Op-Ed: The cyberattack on Los Angeles schools could happen anywhere
The California Board of Education is seeking public input on how to respond to a cyberattack that infected a laptop used by a teacher at one of the city’s dozen or so high schools.
“We need to know: Are we going to allow it to happen again, or not?” said Mark Seidman, president of the board. “Our students are at risk in other schools, too. What are we going to do about that?”
Seidman gave his comments before the board’s top-level workshop on school technology and cybersecurity.
The board held its first such workshop last year. At the time, it focused mostly on the dangers of mobile devices and what can be done to prevent them from being used for nefarious purposes. But some board members wanted to expand that to a broader range of technology. Board member Kevin Kelly, now a city councilman, told the Los Angeles Times at the time that “the board should be involved in school-wide technology issues.”
More Information School Board president Mark Seidman and board member Kevin Kelly attend a session on school technology and cybersecurity in February 2016. Photo: Courtesy Los Angeles Unified School District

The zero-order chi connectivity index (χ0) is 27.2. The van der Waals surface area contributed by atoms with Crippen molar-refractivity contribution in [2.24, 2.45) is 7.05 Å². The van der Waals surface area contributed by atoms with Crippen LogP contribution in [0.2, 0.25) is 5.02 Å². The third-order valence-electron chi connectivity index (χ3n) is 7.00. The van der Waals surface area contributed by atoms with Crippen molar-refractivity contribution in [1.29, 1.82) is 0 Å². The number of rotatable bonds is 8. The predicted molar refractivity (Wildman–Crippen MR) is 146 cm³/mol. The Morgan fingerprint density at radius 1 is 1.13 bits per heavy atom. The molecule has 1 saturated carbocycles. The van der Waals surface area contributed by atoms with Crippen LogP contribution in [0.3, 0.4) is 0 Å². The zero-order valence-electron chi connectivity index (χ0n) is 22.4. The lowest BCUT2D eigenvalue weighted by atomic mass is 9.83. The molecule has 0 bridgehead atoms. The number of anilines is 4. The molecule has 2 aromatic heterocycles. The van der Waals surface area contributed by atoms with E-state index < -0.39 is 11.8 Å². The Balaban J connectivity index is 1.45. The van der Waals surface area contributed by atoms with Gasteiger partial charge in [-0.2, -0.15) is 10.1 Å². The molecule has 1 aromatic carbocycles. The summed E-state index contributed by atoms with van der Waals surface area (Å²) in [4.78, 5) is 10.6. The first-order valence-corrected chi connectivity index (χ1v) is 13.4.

The workshops offered opportunities to share ideas with the board, which has the legal responsibility for ensuring that Los Angeles public schools are safe places for their students. It is also charged with overseeing the hiring, promotion, and firing of the school district’s 300 employee workforce.
“The board is in the unique position to really ensure the safety and well-being of every student in our system,” said Seidman.
The board’s workshop on Thursday covered cybersecurity. “The board has an ongoing partnership with the district’s Office of the Chief Information Officer,” said board President Seidman on Thursday. “We’re looking at the issue of internet safety.”
Cyberattacks, cyberhackers, and malware
The board will review cyberattacks and cyberhackers, as well